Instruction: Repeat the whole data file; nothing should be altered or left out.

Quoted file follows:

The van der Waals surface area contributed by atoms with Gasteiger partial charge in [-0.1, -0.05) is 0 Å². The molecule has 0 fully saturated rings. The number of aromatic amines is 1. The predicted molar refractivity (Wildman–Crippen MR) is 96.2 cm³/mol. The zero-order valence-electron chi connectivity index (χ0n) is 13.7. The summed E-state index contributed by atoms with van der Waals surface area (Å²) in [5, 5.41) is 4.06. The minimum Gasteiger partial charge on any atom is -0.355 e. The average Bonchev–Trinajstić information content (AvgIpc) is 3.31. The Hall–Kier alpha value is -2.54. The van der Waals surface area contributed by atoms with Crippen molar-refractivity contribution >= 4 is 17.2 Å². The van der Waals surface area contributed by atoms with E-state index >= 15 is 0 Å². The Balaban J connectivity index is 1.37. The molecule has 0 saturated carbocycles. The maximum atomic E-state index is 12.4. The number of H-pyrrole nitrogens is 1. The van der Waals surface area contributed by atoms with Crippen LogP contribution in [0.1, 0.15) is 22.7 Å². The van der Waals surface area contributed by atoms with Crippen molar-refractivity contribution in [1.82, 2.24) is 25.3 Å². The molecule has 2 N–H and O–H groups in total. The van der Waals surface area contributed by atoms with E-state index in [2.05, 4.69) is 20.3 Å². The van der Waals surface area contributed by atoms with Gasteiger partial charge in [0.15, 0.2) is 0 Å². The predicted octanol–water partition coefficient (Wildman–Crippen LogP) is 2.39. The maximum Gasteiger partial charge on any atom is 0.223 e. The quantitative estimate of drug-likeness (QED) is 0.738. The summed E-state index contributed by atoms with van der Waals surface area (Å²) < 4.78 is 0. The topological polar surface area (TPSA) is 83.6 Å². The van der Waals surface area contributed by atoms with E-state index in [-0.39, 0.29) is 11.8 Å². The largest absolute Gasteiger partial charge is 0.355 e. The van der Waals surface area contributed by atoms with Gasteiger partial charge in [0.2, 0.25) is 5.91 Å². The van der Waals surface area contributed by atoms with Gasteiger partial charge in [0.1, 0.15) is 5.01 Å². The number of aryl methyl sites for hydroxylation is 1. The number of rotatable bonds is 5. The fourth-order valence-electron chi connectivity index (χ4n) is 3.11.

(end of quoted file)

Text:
The van der Waals surface area contributed by atoms with Gasteiger partial charge in [-0.1, -0.05) is 0 Å². The molecule has 0 fully saturated rings. The number of aromatic amines is 1. The predicted molar refractivity (Wildman–Crippen MR) is 96.2 cm³/mol. The zero-order valence-electron chi connectivity index (χ0n) is 13.7. The summed E-state index contributed by atoms with van der Waals surface area (Å²) in [5, 5.41) is 4.06. The minimum Gasteiger partial charge on any atom is -0.355 e. The average Bonchev–Trinajstić information content (AvgIpc) is 3.31. The Hall–Kier alpha value is -2.54. The van der Waals surface area contributed by atoms with Crippen molar-refractivity contribution >= 4 is 17.2 Å². The van der Waals surface area contributed by atoms with E-state index >= 15 is 0 Å². The Balaban J connectivity index is 1.37. The molecule has 0 saturated carbocycles. The maximum atomic E-state index is 12.4. The number of H-pyrrole nitrogens is 1. The van der Waals surface area contributed by atoms with Crippen LogP contribution in [0.1, 0.15) is 22.7 Å². The van der Waals surface area contributed by atoms with Crippen molar-refractivity contribution in [1.82, 2.24) is 25.3 Å². The molecule has 2 N–H and O–H groups in total. The van der Waals surface area contributed by atoms with E-state index in [2.05, 4.69) is 20.3 Å². The van der Waals surface area contributed by atoms with Gasteiger partial charge in [0.15, 0.2) is 0 Å². The predicted octanol–water partition coefficient (Wildman–Crippen LogP) is 2.39. The maximum Gasteiger partial charge on any atom is 0.223 e. The quantitative estimate of drug-likeness (QED) is 0.738. The summed E-state index contributed by atoms with van der Waals surface area (Å²) < 4.78 is 0. The topological polar surface area (TPSA) is 83.6 Å². The van der Waals surface area contributed by atoms with E-state index in [-0.39, 0.29) is 11.8 Å². The largest absolute Gasteiger partial charge is 0.355 e. The van der Waals surface area contributed by atoms with Gasteiger partial charge in [0.2, 0.25) is 5.91 Å². The van der Waals surface area contributed by atoms with Gasteiger partial charge in [0.1, 0.15) is 5.01 Å². The number of aryl methyl sites for hydroxylation is 1. The number of rotatable bonds is 5. The fourth-order valence-electron chi connectivity index (χ4n) is 3.11.